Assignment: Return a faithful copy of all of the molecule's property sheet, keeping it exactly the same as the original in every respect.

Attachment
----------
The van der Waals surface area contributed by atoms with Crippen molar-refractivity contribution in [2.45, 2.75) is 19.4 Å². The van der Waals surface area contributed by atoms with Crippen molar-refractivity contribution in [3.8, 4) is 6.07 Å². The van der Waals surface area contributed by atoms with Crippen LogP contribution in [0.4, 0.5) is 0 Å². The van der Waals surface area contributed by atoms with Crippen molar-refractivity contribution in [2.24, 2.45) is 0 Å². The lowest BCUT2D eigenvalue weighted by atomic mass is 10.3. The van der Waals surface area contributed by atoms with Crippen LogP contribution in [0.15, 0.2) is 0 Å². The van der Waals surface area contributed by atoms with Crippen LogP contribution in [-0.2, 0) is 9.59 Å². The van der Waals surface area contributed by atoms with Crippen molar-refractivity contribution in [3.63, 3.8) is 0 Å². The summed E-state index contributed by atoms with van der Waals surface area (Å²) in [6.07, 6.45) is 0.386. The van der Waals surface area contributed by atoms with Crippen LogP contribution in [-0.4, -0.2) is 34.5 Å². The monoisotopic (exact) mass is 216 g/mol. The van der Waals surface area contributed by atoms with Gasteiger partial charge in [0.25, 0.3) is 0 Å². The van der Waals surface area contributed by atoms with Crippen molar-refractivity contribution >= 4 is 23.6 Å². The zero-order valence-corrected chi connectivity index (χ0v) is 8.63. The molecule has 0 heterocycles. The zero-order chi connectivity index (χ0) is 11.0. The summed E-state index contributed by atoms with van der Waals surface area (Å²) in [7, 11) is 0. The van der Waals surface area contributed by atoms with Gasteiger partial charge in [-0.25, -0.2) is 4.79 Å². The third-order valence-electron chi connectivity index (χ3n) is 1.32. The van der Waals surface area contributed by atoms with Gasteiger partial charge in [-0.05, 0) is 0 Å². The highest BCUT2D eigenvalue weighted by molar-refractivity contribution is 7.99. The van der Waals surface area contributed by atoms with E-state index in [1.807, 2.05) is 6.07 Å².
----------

The van der Waals surface area contributed by atoms with Crippen molar-refractivity contribution in [2.45, 2.75) is 19.4 Å². The van der Waals surface area contributed by atoms with Crippen molar-refractivity contribution in [3.8, 4) is 6.07 Å². The van der Waals surface area contributed by atoms with Crippen LogP contribution in [0.4, 0.5) is 0 Å². The van der Waals surface area contributed by atoms with Crippen molar-refractivity contribution in [2.24, 2.45) is 0 Å². The lowest BCUT2D eigenvalue weighted by atomic mass is 10.3. The van der Waals surface area contributed by atoms with Crippen LogP contribution in [0.15, 0.2) is 0 Å². The van der Waals surface area contributed by atoms with Crippen LogP contribution in [-0.2, 0) is 9.59 Å². The van der Waals surface area contributed by atoms with Crippen molar-refractivity contribution in [3.63, 3.8) is 0 Å². The summed E-state index contributed by atoms with van der Waals surface area (Å²) in [6.07, 6.45) is 0.386. The van der Waals surface area contributed by atoms with Crippen LogP contribution in [-0.4, -0.2) is 34.5 Å². The monoisotopic (exact) mass is 216 g/mol. The van der Waals surface area contributed by atoms with Gasteiger partial charge in [0.25, 0.3) is 0 Å². The van der Waals surface area contributed by atoms with Crippen molar-refractivity contribution >= 4 is 23.6 Å². The zero-order valence-corrected chi connectivity index (χ0v) is 8.63. The molecule has 0 heterocycles. The zero-order chi connectivity index (χ0) is 11.0. The summed E-state index contributed by atoms with van der Waals surface area (Å²) in [7, 11) is 0. The van der Waals surface area contributed by atoms with Gasteiger partial charge in [-0.25, -0.2) is 4.79 Å². The third-order valence-electron chi connectivity index (χ3n) is 1.32. The van der Waals surface area contributed by atoms with Gasteiger partial charge in [-0.05, 0) is 0 Å². The highest BCUT2D eigenvalue weighted by molar-refractivity contribution is 7.99. The van der Waals surface area contributed by atoms with E-state index in [1.807, 2.05) is 6.07 Å².